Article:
David Fincher and Deadpool director Tim Miller’s Love, Death, and Robots is back with a new batch of animated shorts that delve into the diabolical dystopias, cosmic combat, and – er – a cenobite Santa Claus? And while we may not be getting as many episodes this time around, the series continues to be a fun and engaging cabinet of curiosities.
Season 2 of Love, Death, and Robots only offers up eight episodes, which may feel slight compared to the first season’s eighteen installments, but there’s still a lot to mine here, and having fewer episodes actually cuts down on the overall bloat that the debut season dished out.
This round of episodes — featuring morsels of mayhem, roughly 12 to 18 minutes each, that tackle monsters, malfunctioning robots, dastardly bounty hunters, and a dead giant’s massive member. Once again it carries the offbeat sci-fi anthology torch that was lit by the likes of Liquid Television in the ’90s and 1981’s Heavy Metal. It’s a viable variety act capable of both flashing its fangs and showing its belly, coming to us from an international array of animation and visual effects studios.
With stories emerging from Miller’s own LA-based Blur Studio (Far Cry 5, Shadow of the Tomb Raider), Scotland’s Axis Studios, France’s Unit Image (God of War, Beyond Good and Evil 2), and the addition of England’s Blink Industries and Passion Animation Studios, the series once again delivers a fierce fanning of animation that ranges from 2D to 3D to photo-real CGI.
Love, Death and Robots: Volume 2 Gallery
Two of this year’s entries involve the fear of a robot uprising: One played for satire and the other as a claustrophobic thriller reminiscent of 1990’s Hardware. “Automated Customer Service,” based on a story by John Scalzi, drops us in an automaton-run Palm Springs-type town where the elder residents seem to enjoy a Buy n Large-adjacent existence… until a robot vacuum cleaner turns on its owner. On the more scarred side of the evil robot coin, “Life Hutch” is a short-fused survivor story, based on a Harlan Ellison tale. It stars Michael B. Jordan as a marooned space marine who must duke it out with a mad maintenance droid. Neither of these episodes are exactly fresh concepts, but one of Love, Death and Robots’ strengths resides in a freedom that nurtures an ability to show us similar stories with different tones, textures, and animation.
“Automated Customer Service” is also a good episode to watch first, since kicking things off with a tongue-in-cheek robot apocalypse loosens one’s psyche enough to absorb heavier fare later on. For instance, there’s the gruesome “Pop Squad,” from Season 2’s supervising director Jennifer Yuh Nelson, which features Nolan North as a future cop who hunts down and kills illegal offspring, and “Snow in the Desert,” which is a carnage-filled caper that fills the Space Western act on the bill. Those two both deal with humanity’s cold and cruel quest for immortality: “Pop Squad” plays this out more like 2013’s Elysium, or even Netflix’s own Altered Carbon, with the elite enjoying a life in the sky and the opportunity to live forever but experiencing the unrewarding emptiness of being a god. “Snow in the Desert” is the other side of that, with a bullets and bounties-based story that treats immortality as a plague of aloneness. That theme is a solid go-to for sci-fi, and breaking it up into gorgeous nibbles allows us to cut right to the core.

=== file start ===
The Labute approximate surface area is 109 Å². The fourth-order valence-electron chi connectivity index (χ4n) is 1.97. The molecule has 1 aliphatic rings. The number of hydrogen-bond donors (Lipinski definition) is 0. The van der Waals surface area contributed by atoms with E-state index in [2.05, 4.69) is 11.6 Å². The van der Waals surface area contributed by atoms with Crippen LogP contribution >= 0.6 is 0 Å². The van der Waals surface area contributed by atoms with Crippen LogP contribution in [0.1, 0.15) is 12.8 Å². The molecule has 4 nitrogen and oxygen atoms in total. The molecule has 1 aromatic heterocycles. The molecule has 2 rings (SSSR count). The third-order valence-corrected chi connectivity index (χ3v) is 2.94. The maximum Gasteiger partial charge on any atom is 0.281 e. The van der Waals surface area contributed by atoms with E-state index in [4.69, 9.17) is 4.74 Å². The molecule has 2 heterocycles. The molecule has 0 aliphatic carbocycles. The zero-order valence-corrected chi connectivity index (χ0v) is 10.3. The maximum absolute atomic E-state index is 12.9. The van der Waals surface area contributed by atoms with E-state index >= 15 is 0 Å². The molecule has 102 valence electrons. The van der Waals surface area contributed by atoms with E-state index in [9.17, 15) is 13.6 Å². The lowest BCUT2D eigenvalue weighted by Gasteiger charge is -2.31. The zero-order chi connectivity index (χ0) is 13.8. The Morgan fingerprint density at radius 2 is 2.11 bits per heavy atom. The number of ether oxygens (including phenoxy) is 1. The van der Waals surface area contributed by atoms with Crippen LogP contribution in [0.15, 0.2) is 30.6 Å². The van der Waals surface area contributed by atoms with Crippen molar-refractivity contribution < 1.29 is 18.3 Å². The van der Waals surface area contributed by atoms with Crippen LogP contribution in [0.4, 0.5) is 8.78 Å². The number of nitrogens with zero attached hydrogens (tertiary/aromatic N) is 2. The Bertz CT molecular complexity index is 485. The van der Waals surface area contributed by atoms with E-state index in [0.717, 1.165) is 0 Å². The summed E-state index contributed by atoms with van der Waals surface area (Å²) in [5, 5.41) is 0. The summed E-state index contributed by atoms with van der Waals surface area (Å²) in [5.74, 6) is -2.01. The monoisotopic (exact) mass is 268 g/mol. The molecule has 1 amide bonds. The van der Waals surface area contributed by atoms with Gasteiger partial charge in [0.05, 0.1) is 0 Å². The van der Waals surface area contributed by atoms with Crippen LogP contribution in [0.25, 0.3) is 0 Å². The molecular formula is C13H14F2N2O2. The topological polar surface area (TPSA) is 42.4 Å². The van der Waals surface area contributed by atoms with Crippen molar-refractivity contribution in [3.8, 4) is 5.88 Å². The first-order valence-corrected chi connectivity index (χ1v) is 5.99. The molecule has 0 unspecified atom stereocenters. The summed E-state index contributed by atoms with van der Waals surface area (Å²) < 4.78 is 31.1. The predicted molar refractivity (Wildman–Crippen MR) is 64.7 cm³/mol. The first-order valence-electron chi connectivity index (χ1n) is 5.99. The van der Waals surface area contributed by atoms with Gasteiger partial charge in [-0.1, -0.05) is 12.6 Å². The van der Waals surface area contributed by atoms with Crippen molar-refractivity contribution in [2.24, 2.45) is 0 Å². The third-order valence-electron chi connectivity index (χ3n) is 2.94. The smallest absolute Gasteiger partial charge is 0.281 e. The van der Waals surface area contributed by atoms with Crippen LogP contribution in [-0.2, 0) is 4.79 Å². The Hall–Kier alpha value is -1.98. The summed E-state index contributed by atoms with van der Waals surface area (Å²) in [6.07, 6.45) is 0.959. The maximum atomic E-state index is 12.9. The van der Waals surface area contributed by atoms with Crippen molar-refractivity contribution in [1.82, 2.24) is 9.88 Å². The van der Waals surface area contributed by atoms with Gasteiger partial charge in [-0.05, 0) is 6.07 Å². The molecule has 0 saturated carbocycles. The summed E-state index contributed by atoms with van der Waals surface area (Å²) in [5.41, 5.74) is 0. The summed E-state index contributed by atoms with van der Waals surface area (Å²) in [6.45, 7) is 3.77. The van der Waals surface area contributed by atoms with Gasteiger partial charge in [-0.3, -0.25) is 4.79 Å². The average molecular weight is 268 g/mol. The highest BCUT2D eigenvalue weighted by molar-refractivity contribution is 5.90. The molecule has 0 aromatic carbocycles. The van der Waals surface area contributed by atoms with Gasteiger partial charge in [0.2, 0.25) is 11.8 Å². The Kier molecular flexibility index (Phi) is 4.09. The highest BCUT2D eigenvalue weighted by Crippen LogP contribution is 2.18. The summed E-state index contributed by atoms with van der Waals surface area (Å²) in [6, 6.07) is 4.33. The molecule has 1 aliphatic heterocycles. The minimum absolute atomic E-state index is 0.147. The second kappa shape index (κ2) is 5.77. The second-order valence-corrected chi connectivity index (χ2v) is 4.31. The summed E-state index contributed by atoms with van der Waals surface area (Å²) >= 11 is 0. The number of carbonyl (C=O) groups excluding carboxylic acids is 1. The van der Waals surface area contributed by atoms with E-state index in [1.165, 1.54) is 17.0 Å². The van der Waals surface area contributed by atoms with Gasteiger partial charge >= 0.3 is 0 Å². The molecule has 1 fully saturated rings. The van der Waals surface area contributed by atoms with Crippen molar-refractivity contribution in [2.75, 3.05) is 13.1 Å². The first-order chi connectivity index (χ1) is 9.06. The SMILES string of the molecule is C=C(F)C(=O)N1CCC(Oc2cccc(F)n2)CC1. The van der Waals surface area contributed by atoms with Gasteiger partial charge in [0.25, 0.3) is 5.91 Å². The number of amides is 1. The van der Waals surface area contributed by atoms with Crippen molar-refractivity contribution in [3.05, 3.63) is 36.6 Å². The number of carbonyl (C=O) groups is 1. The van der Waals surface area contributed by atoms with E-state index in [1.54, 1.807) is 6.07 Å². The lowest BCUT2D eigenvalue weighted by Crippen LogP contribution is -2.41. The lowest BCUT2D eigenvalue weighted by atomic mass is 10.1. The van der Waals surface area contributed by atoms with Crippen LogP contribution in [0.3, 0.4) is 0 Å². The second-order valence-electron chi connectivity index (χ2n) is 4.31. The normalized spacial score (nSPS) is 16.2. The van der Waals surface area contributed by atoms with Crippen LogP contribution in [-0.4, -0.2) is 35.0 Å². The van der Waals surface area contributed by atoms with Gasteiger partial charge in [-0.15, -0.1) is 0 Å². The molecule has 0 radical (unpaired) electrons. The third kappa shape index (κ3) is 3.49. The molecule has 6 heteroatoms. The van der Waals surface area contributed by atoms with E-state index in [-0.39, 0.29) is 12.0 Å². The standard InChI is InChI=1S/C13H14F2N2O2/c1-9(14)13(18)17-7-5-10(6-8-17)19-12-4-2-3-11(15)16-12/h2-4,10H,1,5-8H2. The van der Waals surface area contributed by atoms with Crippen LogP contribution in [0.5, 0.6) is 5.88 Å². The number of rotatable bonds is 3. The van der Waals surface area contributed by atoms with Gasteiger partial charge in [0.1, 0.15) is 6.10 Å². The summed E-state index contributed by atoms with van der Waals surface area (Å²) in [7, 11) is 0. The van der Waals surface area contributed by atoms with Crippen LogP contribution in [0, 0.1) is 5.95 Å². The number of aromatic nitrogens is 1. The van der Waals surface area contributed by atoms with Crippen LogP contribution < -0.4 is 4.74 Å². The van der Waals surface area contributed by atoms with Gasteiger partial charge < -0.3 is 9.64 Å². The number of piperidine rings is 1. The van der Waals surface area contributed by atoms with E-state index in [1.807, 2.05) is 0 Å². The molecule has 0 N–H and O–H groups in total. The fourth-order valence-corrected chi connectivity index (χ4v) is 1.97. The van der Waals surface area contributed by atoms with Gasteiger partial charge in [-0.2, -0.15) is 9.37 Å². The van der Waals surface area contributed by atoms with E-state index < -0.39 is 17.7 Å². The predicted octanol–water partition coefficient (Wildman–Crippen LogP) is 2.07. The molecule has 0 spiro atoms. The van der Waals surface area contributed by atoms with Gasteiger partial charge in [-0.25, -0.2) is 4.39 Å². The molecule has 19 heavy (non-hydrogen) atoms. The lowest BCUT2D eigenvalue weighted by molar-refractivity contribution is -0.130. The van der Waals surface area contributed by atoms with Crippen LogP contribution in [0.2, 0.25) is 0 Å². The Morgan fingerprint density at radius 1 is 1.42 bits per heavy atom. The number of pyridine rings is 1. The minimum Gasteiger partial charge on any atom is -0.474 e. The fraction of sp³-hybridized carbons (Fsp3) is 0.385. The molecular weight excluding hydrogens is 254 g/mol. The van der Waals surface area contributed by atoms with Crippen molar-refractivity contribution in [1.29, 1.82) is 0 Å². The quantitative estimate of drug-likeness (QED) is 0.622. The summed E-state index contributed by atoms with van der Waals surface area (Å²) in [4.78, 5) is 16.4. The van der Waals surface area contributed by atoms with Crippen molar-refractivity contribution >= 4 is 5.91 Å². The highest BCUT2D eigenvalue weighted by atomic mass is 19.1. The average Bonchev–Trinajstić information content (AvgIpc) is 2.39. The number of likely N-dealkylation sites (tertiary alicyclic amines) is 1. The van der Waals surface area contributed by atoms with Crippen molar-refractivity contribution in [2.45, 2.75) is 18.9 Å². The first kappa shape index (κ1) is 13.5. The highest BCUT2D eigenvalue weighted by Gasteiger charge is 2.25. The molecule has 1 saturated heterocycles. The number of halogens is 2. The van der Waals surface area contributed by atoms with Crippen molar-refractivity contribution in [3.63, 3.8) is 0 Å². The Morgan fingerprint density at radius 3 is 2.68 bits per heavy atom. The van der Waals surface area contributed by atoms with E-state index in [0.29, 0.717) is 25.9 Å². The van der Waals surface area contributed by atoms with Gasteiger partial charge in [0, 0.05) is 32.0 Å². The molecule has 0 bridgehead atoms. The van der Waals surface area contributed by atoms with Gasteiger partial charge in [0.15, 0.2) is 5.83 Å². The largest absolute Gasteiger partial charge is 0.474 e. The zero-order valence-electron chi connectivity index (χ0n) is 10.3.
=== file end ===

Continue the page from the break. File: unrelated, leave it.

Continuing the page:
Next up, Robert Valley’s “Ice,” tells a simple but warm sibling tale amidst a swirl of shadows and neon blues. “The Tall Grass” and “All Through the House” dabble in ghoulish ghastlies as humble horror offerings. Though “Ice” and “The Tall Grass” are visually unique compared to the other chapters, and “All Through the House” is a pretty good gag, these three are the weakest of the lot. While not entirely empty, they just don’t quite measure up to the thoughtfulness of the rest.
If you take these in the suggested order, the final chapter is an adaptation of a J.G. Ballard novella called “The Drowned Giant.” While “Life Hutch” is a mostly dialogue-free escape room, “The Drowned Giant,” from Tim Miller, is narrated all the way through, running the gamut of existential questions and observations as a small town discovers a dead and naked giant man on their shore. It’s excellent. An outlier of an endcap — made to feel even more so, by the shorter episode count — “The Drowned Giant” is a poetic triumph, bubbling up chaotic feelings through calm repose. It’s the best of the batch, with “Pop Squad,” “Life Hutch,” and “Snow in the Desert” following up. If you’re looking for more diverse animation “The Tall Grass” unfolds like a moving painting while “Ice” has a flatter, more traditional 2D look, though those two episodes won’t sit with you like the melancholy of the others.